Funny thing – ours is so beautiful that I still haven’t gotten up the courage to actually use it. I’m scared it’ll break! Luckily, even if you don’t have a tagine, you can still make many of the recipes that call for them using a heavy-bottomed pot, like a dutch oven. That’s what I did for this dish.

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Lemon Cream Popsicles

Lemon is our ingredient of the season! So far we’ve used it in a bucklein barsin a savory pasta, and in the shower.

Lemon cream popsicles : just three ingredients and you’ll create a popsicle that’s equal parts tart, sweet, and deliciously creamy. I’ve been trying for days, but I can’t quite figure out how to explain these. They’re creamy like a lemon custard, but airy, like whipped cream. Maybe lemon mousse? Try licking whipped cream off of the slice of a lemon. That’s what this is (sort of).

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I got the idea for these after reading The Merrythought’s post on Brazilian Limeade Popsicles.Loving desserts that blend citrus and cream (orange sherbet & vanilla ice cream, key lime pie), I was immediately intrigued and thought it would be fun to make a version that uses lemons. Subbing the limes for lemons, produces the recipe as I wrote it below, which just contains milk, sweetened condensed milk, and lemons. That’s it! And there’s no cooking involved,  just blend, strain, and freeze….

 

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At this point are you thinking about the lemon juice and milk combination? Won’t you just end up with curdled milk? That’s what I wondered, but amazingly surprisingly, it just works! Calder says it’s because you’re using cold milk. Maybe that’s the case, but I’m incredulous, I think there’s something else going on here, I just don’t know what it is.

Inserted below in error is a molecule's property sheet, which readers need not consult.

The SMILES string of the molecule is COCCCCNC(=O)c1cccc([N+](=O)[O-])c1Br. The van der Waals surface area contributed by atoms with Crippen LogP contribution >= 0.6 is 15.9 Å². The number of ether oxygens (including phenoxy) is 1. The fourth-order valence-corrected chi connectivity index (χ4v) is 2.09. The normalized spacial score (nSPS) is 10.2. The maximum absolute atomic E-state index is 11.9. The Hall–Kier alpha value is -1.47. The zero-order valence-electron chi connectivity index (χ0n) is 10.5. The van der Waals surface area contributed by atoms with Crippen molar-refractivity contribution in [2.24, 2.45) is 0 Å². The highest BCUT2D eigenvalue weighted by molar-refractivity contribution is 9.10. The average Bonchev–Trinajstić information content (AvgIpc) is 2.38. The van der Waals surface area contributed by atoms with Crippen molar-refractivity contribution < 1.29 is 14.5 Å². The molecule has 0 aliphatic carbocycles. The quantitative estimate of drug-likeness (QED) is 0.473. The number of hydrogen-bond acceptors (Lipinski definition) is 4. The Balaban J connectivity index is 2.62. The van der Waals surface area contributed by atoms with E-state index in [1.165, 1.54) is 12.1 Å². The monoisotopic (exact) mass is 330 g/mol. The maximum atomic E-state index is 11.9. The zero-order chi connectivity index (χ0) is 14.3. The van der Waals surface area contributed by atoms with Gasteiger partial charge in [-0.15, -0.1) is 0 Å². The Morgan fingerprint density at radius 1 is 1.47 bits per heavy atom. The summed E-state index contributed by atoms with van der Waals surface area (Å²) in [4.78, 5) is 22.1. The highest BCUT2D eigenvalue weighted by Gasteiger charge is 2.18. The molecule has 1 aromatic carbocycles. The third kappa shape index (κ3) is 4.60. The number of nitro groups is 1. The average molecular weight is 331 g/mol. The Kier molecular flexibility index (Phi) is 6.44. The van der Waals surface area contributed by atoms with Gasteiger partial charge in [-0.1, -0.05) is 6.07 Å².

Lemon Cream Pops

Lemon Cream Pops

Ingredients

  • 2 whole lemons
  • 1 can sweetened condensed milk
  • 2 cups milk (I used whole)

Instructions

  1. Juice one lemon, removing all seeds. Cut and discard the ends from the second lemon, and then cut the rest of the fruit into eighths, removing as many seeds as you can (do not peel the fruit).
  2. Place the lemon pieces, the lemon juice, the sweetened condensed milk, and the milk in a blender. Pulse or blend (my blender doesn't have a pulse option) for about 5-10 seconds. At this point you can taste your mixture and adjust it as necessary, adding more lemon juice or sugar depending upon how tart or sweet you want them.
  3. Strain the liquid, throwing out the pulp.
  4. Pour the strained liquid into popsicle molds and freeze overnight.
http://liveseasoned.com/lemon-cream-popsicles/

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A note about our popsicle molds : we love them! We have both the mini pops and the classic molds. The mini pops are the perfect size for kids and for small treats for adults (each pop is less than an ounce). Those are made from silicone and it’s so easy to remove each pop without having to run them under water (the silicone sleeve turns inside out as you’re pulling out the pop) . The classic molds produce large/average-sized pops. These aren’t made from silicone, but you can remove each pop with its plastic sleeve from the large holder. This makes it easy to grab just one pop at a time to run under hot water, or to carry a bunch at a time as you deliver them to your guests on the deck. Zoku. I’m having so much fun making popsicles this summer that now I want to collect all of the Zoku holders (rocket ships!  sea life!). I’m obsessed, but really just because they are such high quality molds that are well designed.

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Luckily for me, I live with a little popsicle monster.  If he had his way, he’d have them for breakfast, lunch, and dinner. I have to admit, as the supply dwindles, I love planning what the next batch will be. Strangely enough, he calls every one a “watermelon pop” because that’s the first flavor he ever had!